@lightnotes we’re doing this pretty much the same way but since I’ve been writing the lidar code ground up I’m not experiencing the noise issue,but I think I know what went wrong where the lidar scan passes the zero point(0 degree)and the calculations done were not right.
You should review your Arduino code and adding something like this should resolve this problem:
if (CHECKSUM == ( PAC_DATA + (PAC_DATA << 8)))//this calculates the checksum
PT_ANGLE_S = (PAC_DATA + ((PAC_DATA >> 1) << 8)) / 64;//getting current packet start angle
PT_ANGLE_E = (PAC_DATA + ((PAC_DATA >> 1) << 8)) / 64;//getting end angle
if (PT_ANGLE_E < PT_ANGLE_S)//note this:with packet near zero a 360 shall be used to get the right data
if ((PT_ANGLE_S > 270) && (PT_ANGLE_E < 90))
ANGLE_INTERVAL = (360 + PT_ANGLE_E - PT_ANGLE_S) / (PT_REAL_SIZE - 1);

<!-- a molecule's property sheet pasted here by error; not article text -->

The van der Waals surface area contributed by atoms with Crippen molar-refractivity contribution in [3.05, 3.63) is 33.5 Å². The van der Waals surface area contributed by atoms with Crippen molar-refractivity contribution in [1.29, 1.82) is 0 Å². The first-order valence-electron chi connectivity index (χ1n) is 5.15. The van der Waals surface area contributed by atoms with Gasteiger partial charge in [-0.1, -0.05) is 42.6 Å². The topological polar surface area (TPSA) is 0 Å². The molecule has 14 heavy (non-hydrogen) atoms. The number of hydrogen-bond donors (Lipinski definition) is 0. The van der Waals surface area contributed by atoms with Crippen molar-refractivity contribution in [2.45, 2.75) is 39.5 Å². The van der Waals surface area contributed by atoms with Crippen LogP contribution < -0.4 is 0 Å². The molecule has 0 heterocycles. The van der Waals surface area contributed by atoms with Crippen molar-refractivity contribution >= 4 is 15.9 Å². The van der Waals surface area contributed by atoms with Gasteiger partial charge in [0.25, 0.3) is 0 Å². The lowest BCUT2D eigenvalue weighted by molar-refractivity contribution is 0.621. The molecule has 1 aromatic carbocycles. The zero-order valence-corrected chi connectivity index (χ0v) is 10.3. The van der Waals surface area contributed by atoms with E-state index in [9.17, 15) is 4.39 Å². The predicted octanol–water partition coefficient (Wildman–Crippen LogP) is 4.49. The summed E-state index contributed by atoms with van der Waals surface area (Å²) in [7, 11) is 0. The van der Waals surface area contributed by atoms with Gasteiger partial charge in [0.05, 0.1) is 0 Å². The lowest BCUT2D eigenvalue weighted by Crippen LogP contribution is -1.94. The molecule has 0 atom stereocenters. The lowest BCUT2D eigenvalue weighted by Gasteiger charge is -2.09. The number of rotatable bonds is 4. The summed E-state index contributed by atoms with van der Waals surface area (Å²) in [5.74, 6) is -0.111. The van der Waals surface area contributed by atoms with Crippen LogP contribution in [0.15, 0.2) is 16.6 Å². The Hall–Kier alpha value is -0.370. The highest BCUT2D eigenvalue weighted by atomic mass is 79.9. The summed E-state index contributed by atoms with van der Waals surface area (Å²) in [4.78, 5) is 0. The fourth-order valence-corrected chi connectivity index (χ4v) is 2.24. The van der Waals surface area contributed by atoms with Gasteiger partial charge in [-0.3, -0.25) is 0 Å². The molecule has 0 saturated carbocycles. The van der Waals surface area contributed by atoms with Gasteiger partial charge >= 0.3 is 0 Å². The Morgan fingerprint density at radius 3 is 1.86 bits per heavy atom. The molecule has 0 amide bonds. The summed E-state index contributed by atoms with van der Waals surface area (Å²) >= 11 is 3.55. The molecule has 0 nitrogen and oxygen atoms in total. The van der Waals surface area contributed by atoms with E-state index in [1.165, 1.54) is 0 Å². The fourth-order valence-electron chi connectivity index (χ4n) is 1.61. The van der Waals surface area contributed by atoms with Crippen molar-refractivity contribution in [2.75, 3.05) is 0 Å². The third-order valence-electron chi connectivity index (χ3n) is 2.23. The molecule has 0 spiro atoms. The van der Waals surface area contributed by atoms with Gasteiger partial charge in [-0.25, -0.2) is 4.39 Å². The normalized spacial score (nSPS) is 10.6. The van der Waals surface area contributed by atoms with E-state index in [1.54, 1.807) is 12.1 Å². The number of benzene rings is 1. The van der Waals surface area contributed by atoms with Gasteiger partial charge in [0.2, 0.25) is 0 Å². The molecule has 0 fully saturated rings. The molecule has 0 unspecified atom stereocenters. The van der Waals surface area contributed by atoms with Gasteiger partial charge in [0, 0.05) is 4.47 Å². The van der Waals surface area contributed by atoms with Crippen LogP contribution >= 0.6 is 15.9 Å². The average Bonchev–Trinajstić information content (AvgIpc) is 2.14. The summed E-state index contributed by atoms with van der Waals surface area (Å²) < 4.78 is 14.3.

ANGLE_INTERVAL = (PT_ANGLE_E - PT_ANGLE_S) / (PT_REAL_SIZE - 1);
this should resolve the >360 issue
if (PT_ANGLE > 360)
PT_ANGLE = PT_ANGLE - 360;
the above code is based on my lidar so you may have to alter it a little bit to your lidar’s protocol but I hope you got the idea.
and for interfacing with TD I’m still working in progress but instead of using nodes I used python and a OpenCV function that directly translates polar coordinates to the regular xy ones,and feed into a DAT to SOP to get point cloud.this toe is still having some performance issue with large number of points but it do work.hope that inspires you.
the data i feed TD from arduino:
the point cloud result like this:
and the TD project:
lidar-td.toe (23.3 KB)